Oncology nurses experience stress from many different directions—time pressures, nursing shortages, complex cancer treatments, an aging population with chronic conditions, COVID-19, and growing national and international tensions. High stress means that not only do emotions run high, but also results sometimes in severe consequences. These stressors put oncology nurses at risk for many different conditions, including compassion fatigue.
Never-ending compassion fatigue can lead many nurses to consider leaving oncology and even abandoning nursing altogether. This fatigue is not only detrimental to nurses—it can result in negative patient outcomes with lower quality of care. Therefore, early detection of personal and professional suffering from compassion fatigue is critical to a nurse’s well-being and patient care. Organizations may benefit from lower staff turnover and higher nursing and patient satisfaction that all translates into healthcare cost control.
What Is Compassion Fatigue?
“Compassion fatigue” describes profound physical, emotional, or spiritual distress that can occur from providing care for people with emotional or physical pain and suffering themselves. It is “the physical and mental exhaustion and emotional withdrawal experienced by those who care for sick or traumatized people over an extended period.” Compassion fatigue may be referred to as “the cost of caring” for others in distress.
Even though they may have similar outcomes, compassion fatigue and burnout are not the same. Burnout results from the external environment, whereas compassion fatigue arises from nurses’ internal feelings of frustration and guilt that they cannot relieve the patients’ or caregivers’ hurt. Compassion fatigue can lead to secondary traumatic stress and post-traumatic stress disorder (PTSD).
What Are the Signs of Compassion Fatigue?
Signs and symptoms of compassion fatigue can develop suddenly or gradually over time, and as an oncology nurse, you should acknowledge your risk and reality of how quickly compassion fatigue may develop. Compassion fatigue can affect your health, your work, or your relationships. It can cause signs and symptoms in multiple areas of life—physical, emotional, social, social, spiritual, and behavioral.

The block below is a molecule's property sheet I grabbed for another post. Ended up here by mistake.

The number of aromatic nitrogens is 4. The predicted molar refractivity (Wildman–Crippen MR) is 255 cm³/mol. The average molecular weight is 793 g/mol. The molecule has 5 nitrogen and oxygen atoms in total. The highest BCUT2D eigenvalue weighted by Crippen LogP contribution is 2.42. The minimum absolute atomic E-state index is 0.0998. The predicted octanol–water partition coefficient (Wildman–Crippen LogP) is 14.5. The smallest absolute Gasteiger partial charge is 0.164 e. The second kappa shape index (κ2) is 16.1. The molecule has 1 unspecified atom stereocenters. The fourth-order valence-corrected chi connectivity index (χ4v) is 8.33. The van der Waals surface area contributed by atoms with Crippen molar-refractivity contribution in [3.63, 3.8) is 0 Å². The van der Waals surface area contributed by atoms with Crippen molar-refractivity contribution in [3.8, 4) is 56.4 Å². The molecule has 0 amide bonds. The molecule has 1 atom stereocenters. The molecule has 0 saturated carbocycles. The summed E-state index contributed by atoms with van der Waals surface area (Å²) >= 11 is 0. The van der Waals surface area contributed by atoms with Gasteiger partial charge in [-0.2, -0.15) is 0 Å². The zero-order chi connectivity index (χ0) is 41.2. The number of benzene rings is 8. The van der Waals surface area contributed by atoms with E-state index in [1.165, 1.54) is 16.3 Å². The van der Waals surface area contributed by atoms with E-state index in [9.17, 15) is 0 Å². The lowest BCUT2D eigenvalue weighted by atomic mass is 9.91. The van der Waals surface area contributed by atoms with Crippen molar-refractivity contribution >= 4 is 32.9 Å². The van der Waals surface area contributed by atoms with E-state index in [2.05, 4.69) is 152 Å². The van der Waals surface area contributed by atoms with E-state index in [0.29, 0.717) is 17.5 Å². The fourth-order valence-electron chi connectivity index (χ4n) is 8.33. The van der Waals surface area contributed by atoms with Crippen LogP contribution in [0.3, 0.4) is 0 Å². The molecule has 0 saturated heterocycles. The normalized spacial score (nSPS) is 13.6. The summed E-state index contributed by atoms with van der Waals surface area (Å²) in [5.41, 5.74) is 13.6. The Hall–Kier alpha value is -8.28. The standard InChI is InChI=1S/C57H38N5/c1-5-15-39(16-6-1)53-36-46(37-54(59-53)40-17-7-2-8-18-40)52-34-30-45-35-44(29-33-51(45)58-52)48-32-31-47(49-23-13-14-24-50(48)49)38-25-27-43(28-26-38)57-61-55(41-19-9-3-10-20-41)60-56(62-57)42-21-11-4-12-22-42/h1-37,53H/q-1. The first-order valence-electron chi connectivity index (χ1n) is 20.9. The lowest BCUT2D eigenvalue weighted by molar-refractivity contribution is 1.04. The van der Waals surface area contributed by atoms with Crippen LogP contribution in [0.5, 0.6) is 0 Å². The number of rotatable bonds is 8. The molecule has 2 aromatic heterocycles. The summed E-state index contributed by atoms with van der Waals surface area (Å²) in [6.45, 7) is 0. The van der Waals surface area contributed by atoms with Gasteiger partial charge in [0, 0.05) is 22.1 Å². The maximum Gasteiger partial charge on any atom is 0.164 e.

It can impact job or career satisfaction, even leading to resignation. You may notice subtle changes in yourself, like feeling detached from team members, experiencing irritability, or complaining about patients, caregivers, or colleagues. Often, the person seems to have developed low compassion or sympathy for patients. Team members may notice that a colleague seems to be “unhappy” or “moody.” Some people have frequent illnesses due to the stress on their immune systems.
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With every day and every interaction, nurses are at risk of developing compassion fatigue. You may start to feel helpless, hopeless, or powerless. Help take the stigma out of compassion fatigue by learning more about it and talking about your feelings. Explore nursing resources and those specific to oncology nurses. Compassion fatigue should not be the “cost of caring” for patients with cancer and their loved ones. Start your journey today to confront it.